A friend of mine shared this story of an incident that happened near my area recently.
The area of where I live is nearby a rubber tree plantation and recently they are slowly chopping the trees down to industrialize the place (I’m still salty about this >:/ ). And due to this, the monkeys that used to live in those trees ran away to the housing areas nearby.
So one of these monkeys (a pretty big one in fact) was hanging around this person’s house and this is basically what happened:
And now the people living there cover their cars from this horror
To members of the Citizens’ Committee, however, the eastern Canadian speculators were the real villains. George Murdoch referred to them as “eastern vampires who come here, invest nothing and try to get out of paying taxes”. - Calgary, an Illustrated History. Max Foran, 1978.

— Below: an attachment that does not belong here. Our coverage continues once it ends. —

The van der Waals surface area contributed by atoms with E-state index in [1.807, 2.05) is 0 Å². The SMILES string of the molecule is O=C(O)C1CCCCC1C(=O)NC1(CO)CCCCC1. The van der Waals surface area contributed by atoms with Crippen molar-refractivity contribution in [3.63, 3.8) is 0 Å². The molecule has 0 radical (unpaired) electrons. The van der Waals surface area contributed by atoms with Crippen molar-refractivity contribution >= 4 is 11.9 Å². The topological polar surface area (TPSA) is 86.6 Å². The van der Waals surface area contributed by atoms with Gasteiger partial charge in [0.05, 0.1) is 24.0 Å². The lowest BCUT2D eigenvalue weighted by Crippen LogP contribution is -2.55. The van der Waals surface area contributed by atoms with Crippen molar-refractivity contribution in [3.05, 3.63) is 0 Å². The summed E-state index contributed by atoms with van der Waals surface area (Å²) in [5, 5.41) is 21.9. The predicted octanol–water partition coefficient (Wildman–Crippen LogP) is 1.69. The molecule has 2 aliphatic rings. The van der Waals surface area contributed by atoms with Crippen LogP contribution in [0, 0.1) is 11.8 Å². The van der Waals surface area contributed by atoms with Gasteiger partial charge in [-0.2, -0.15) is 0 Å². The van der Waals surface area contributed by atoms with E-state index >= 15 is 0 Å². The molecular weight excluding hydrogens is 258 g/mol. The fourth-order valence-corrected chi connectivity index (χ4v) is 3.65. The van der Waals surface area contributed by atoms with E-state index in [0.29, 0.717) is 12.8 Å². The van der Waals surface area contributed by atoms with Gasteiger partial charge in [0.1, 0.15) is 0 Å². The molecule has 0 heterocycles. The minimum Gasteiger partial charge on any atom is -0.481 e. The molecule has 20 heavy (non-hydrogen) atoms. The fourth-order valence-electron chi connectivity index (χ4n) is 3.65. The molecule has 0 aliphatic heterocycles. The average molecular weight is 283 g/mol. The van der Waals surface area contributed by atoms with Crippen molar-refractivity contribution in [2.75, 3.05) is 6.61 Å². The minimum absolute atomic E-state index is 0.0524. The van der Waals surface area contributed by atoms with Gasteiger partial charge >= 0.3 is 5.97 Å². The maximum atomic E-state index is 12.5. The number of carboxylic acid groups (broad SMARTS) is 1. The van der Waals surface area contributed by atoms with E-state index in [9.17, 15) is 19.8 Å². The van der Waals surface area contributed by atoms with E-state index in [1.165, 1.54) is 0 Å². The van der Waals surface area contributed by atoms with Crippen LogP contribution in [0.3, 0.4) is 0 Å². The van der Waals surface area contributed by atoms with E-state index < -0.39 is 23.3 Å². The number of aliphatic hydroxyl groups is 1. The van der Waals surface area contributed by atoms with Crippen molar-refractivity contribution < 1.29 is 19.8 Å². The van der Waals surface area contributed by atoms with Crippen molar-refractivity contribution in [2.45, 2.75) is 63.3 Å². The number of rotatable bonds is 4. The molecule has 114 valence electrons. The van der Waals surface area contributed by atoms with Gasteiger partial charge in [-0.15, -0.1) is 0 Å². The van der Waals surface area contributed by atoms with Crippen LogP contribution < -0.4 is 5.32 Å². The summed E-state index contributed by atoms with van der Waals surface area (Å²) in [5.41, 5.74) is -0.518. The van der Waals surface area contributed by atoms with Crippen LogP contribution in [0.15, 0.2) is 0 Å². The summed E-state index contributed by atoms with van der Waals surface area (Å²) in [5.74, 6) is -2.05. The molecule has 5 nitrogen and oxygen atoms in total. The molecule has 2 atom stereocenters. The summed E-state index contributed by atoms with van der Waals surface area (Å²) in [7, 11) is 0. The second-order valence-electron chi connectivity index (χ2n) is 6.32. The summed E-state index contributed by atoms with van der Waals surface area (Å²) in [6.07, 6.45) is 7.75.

So despite my biased Edmontonian bitterness of ‘ohh Calgary got the railway’, it turns out in reality it wasn’t all sunshine and rainbows among the settlers either when the Canadian Pacific Railway made that last minute switch. Calgary had already seen how Regina’s incorporation and experience with the CPR had been mucked up and wasn’t too keen on how the CPR dealt with land. The almost-town of Calgary at this time (aside from the NWMP fort) was mostly tents, shacks, and very flammable storefronts because of the fact that so much was uncertain about land titles. And of course, those dastardly eastern canadians were occupying land without giving back to the community (you know, that whole thing that people back there were peeved about britain doing to them. ah colonialism. The treatment of the local First Nations, on that note, is another story that also ties into the aforementioned flammability of the town-to-be, but that’s a topic i will address more when i get out of this 1970s discourse because it’s kind of icky)
Anyway smol Cal is a curious kid but maybe staying outside the fort with Ed for a night wasn’t the adventure he had in mind!